Cyclic AMP

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In biochemistry, cyclic AMP is an "adenine nucleotide containing one phosphate group which is esterified to both the 3'- and 5'-positions of the sugar moiety. It is a second messenger and a key intracellular regulator, functioning as a mediator of activity for a number of hormones, including epinephrine, glucagon, and ACTH."[1]

In signal transduction, cell surface receptors may activate second messenger systems such as adenyl cyclase-cyclic AMP and cyclic GMP which then may activate protein kinases which then affect downstream targets (see figure).[2]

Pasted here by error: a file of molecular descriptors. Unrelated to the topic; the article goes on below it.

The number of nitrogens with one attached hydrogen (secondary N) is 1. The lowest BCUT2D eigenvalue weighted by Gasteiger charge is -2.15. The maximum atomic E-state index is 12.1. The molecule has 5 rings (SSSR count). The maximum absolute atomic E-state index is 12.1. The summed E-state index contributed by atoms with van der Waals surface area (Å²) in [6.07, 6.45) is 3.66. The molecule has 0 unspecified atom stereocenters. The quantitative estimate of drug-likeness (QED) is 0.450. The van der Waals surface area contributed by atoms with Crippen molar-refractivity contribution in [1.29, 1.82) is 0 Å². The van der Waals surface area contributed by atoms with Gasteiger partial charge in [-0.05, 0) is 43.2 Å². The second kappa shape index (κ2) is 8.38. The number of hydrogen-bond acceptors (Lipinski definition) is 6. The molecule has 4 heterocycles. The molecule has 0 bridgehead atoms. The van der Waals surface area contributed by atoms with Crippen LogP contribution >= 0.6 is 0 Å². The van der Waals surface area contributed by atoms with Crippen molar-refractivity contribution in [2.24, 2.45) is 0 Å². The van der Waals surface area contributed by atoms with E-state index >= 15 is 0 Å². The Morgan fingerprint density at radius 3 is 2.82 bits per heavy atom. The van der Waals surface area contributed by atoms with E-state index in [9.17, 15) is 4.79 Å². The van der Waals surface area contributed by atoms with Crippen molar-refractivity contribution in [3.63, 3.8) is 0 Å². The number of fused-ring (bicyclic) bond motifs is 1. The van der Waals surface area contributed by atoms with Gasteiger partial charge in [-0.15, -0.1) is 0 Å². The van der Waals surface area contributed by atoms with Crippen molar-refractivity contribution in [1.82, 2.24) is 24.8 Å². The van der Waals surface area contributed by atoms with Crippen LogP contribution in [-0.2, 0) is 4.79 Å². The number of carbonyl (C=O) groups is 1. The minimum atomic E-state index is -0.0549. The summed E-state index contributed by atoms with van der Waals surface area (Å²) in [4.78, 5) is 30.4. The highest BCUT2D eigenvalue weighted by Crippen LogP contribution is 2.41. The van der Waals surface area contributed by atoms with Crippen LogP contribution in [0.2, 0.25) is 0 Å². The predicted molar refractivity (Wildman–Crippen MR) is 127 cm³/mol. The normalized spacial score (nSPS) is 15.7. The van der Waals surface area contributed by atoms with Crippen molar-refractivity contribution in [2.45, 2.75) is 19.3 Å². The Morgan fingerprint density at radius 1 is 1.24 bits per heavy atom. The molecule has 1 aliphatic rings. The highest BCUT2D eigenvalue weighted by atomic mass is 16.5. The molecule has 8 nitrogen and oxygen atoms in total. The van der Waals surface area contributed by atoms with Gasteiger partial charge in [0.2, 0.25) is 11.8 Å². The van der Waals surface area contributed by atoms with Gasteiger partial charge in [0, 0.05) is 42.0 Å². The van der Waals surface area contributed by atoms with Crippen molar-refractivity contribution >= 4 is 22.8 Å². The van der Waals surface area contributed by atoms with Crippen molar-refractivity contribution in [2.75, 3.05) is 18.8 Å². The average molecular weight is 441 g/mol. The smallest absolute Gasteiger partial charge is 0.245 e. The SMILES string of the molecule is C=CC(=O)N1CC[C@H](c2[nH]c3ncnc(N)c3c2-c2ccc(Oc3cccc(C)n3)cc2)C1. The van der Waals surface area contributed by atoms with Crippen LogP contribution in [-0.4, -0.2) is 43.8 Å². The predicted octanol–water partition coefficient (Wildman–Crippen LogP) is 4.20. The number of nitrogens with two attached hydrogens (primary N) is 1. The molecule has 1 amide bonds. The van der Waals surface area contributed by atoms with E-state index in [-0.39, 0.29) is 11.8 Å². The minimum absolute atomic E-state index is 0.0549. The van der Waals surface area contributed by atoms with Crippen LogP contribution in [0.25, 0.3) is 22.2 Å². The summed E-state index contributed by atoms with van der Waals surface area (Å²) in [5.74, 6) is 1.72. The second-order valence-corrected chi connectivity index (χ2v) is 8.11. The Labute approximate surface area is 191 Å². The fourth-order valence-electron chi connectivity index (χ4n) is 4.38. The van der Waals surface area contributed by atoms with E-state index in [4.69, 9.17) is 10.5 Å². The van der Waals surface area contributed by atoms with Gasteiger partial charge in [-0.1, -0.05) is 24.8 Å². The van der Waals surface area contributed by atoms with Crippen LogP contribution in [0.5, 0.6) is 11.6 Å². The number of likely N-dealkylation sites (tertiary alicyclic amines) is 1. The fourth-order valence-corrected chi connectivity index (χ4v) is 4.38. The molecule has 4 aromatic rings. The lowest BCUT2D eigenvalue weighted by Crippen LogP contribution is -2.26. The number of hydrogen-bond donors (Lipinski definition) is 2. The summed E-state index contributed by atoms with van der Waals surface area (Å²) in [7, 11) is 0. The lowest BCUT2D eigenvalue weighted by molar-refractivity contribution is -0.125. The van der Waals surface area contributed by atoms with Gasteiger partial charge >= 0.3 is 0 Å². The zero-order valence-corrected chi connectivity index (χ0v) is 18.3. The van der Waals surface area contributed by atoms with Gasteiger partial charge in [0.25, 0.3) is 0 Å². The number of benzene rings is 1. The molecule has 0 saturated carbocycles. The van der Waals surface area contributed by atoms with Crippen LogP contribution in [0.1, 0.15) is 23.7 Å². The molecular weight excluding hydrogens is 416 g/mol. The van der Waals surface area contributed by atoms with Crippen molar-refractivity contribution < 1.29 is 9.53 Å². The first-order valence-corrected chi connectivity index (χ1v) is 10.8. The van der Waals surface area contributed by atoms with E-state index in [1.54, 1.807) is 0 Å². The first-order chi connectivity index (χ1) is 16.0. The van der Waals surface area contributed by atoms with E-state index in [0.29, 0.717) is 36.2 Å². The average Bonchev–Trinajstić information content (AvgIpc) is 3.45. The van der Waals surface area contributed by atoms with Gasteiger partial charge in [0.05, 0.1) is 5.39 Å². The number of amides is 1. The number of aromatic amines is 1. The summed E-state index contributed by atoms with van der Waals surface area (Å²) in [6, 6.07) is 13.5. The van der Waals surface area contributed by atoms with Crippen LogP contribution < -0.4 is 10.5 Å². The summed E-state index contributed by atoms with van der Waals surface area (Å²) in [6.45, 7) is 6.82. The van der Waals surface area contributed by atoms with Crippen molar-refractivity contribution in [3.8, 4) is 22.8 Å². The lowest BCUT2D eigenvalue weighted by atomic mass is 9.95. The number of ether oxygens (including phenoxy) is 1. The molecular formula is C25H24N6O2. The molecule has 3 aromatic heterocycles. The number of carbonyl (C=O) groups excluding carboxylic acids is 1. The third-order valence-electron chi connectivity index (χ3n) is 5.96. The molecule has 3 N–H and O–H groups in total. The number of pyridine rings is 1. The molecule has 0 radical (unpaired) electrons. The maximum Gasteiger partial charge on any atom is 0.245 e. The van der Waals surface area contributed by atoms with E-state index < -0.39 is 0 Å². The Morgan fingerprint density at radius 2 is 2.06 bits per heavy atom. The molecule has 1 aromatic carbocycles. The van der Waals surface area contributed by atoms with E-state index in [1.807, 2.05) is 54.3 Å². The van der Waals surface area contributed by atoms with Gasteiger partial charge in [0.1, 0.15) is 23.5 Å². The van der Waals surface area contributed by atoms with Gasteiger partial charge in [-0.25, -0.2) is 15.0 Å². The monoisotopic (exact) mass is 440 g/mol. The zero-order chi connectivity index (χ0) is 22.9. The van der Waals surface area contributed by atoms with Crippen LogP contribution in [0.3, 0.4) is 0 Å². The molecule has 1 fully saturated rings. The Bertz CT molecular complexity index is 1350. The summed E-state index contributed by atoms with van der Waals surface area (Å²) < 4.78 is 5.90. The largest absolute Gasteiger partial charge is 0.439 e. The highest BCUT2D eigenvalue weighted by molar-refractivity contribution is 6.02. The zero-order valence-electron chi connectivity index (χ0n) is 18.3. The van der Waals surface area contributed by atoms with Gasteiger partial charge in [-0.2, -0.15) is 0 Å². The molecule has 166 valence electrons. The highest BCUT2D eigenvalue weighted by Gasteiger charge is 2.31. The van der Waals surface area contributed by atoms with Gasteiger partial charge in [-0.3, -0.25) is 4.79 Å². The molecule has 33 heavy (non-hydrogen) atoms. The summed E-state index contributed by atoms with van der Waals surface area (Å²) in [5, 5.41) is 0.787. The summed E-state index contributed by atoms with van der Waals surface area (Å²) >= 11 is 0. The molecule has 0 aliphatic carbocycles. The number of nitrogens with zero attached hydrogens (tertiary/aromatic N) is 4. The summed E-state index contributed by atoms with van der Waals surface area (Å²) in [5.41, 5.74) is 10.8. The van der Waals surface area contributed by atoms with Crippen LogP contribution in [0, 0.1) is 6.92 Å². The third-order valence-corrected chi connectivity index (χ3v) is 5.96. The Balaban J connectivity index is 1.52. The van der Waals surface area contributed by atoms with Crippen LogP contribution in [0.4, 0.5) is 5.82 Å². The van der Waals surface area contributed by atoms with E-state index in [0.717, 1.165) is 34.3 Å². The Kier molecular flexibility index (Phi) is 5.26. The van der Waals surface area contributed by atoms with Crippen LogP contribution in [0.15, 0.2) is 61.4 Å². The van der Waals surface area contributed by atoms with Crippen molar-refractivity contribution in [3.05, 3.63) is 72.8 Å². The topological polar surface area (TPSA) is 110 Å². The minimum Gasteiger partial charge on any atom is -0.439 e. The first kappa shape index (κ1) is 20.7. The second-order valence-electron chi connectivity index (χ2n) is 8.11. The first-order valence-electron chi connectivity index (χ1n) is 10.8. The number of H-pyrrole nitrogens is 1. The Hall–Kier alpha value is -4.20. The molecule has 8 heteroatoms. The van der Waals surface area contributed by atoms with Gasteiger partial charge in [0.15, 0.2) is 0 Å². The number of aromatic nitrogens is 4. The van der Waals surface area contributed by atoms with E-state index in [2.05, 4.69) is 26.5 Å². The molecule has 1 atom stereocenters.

Cyclic AMP, along with pyrophasphate, are formed by action of the enzyme adenylate cyclase on adenosine triphosphate (ATP).


The medication adenosine inhibits the effects intracellular cyclic AMP thus reducing sympathetic stimulation.[3]


  1. Anonymous (2022), Cyclic AMP (English). Medical Subject Headings. U.S. National Library of Medicine.
  2. Lodish, Harvey F. (1999). “20.1. Overview of Extracellular Signaling”, Molecular cell biology. New York: Scientific American Books. ISBN 0-7167-3136-3. 
  3. Keith Parker; Laurence Brunton; Goodman, Louis Sanford; Lazo, John S.; Gilman, Alfred (2006). “Chapter 34. Antiarrhythmic Drugs”, Goodman & Gilman's the pharmacological basis of therapeutics, 11th. New York: McGraw-Hill. ISBN 0-07-142280-3.